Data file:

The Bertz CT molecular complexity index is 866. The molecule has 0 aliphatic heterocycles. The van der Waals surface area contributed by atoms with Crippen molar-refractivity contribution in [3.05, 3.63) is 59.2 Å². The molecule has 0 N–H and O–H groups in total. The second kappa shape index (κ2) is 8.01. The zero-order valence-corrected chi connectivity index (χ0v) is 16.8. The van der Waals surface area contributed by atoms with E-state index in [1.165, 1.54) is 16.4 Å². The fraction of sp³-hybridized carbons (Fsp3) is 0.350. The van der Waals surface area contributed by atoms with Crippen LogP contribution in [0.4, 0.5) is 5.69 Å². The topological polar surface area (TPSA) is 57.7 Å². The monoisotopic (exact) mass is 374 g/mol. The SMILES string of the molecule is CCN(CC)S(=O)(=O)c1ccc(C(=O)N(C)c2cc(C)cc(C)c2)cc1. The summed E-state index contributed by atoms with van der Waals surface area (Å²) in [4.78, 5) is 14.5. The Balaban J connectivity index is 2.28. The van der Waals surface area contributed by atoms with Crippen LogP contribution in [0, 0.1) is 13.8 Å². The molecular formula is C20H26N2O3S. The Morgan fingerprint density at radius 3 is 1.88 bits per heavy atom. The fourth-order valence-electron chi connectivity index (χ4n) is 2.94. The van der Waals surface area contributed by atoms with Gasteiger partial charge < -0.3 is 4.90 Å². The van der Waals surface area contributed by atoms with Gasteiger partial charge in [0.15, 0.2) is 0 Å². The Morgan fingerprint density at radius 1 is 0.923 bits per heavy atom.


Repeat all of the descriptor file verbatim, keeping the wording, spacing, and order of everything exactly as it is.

The Bertz CT molecular complexity index is 866. The molecule has 0 aliphatic heterocycles. The van der Waals surface area contributed by atoms with Crippen molar-refractivity contribution in [3.05, 3.63) is 59.2 Å². The molecule has 0 N–H and O–H groups in total. The second kappa shape index (κ2) is 8.01. The zero-order valence-corrected chi connectivity index (χ0v) is 16.8. The van der Waals surface area contributed by atoms with E-state index in [1.165, 1.54) is 16.4 Å². The fraction of sp³-hybridized carbons (Fsp3) is 0.350. The van der Waals surface area contributed by atoms with Crippen LogP contribution in [0.4, 0.5) is 5.69 Å². The topological polar surface area (TPSA) is 57.7 Å². The monoisotopic (exact) mass is 374 g/mol. The SMILES string of the molecule is CCN(CC)S(=O)(=O)c1ccc(C(=O)N(C)c2cc(C)cc(C)c2)cc1. The summed E-state index contributed by atoms with van der Waals surface area (Å²) in [4.78, 5) is 14.5. The Balaban J connectivity index is 2.28. The van der Waals surface area contributed by atoms with Crippen LogP contribution in [0, 0.1) is 13.8 Å². The molecular formula is C20H26N2O3S. The Morgan fingerprint density at radius 3 is 1.88 bits per heavy atom. The fourth-order valence-electron chi connectivity index (χ4n) is 2.94. The van der Waals surface area contributed by atoms with Gasteiger partial charge < -0.3 is 4.90 Å². The van der Waals surface area contributed by atoms with Gasteiger partial charge in [0.15, 0.2) is 0 Å². The Morgan fingerprint density at radius 1 is 0.923 bits per heavy atom.